PURPOSE. This was a pilot project for an intended larger study to determine the most highly recommended published research papers for use in teaching introductory survey courses in exercise physiology at both the undergraduate and the master’s degree level.

METHODS. Using Web sites of relevant departments of selected colleges and universities in Texas, we identified 38 faculty members that likely had taught introductory, survey courses in exercise physiology, and their email addresses. We sent a survey to these 38 via email, requesting response via return email, and we sent a follow-up email reminder 15 days after the initial email. The survey requested demographic information that we thought might be related to recommendations of research literature. And for undergraduate and master’s degree levels separately, the survey instrument asked for response to: “I do not think there are any specific research papers that students . . . should be exposed to. . .[and] If you did not mark the previous statement, please list papers . . .”

RESULTS. Two persons replied that they had not taught introductory, survey courses. Twelve individuals who had taught such courses (33% of 36 potentially eligible survey recipients) responded to the survey. All 12 had taught an undergraduate course; for these, number of years of teaching ranged from 3 to 35 (mean = 15). Nine had taught a master’s level course; for these, number of years of teaching ranged from 3 to 25 (mean = 11). Of the 12 respondents who had taught an undergraduate course, eight (67%) recommended no specific research papers. The other four recommended a total of 24 specific papers, four original reports and 20 other types (e.g., reviews, position stands, editorials). No paper was recommended by more than one person. Six (67%) of the nine who had taught master’s level courses recommended no specific papers. Three reported that they required specific papers, but only one provided a list.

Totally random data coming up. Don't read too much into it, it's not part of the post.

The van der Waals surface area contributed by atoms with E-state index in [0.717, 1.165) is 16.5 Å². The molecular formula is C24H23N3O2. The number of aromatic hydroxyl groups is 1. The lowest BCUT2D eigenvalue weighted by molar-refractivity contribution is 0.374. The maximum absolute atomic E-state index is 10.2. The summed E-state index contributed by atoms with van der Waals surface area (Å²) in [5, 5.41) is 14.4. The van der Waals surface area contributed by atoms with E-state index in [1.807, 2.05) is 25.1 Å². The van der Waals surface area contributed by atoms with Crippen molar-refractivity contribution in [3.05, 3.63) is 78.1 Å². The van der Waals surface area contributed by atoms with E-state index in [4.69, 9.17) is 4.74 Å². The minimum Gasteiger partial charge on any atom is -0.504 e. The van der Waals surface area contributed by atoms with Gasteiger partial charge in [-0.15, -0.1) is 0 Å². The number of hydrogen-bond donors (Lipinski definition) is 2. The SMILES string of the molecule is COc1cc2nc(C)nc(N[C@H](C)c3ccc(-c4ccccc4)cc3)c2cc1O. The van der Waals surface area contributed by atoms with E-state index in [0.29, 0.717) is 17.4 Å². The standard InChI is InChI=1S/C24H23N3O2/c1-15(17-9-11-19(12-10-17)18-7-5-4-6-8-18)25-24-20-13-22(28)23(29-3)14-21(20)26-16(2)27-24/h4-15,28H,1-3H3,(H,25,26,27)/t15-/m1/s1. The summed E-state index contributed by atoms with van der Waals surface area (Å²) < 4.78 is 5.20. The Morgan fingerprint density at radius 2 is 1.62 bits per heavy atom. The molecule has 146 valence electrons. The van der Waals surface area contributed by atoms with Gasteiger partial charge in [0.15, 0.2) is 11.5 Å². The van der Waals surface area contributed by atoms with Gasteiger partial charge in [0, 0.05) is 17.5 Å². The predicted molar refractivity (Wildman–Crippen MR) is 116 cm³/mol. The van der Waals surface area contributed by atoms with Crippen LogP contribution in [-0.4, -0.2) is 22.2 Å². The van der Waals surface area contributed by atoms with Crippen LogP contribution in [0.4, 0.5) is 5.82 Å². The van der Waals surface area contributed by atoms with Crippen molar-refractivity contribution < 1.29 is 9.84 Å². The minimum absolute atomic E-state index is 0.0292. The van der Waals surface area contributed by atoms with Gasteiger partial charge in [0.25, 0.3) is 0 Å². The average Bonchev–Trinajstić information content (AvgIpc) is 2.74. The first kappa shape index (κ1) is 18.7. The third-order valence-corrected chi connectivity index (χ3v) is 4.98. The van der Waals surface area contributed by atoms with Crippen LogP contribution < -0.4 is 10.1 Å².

CONCLUSIONS. This pilot study suggested that the larger-scale study is feasible and would yield results of interest to faculty who teach introductory exercise physiology courses. The results suggest that most faculty do not recommend specific research papers that students should consistently be exposed to in introductory, survey courses in exercise physiology at either the undergraduate or the master’s degree level. The validity of generalizing these results is very low, however.



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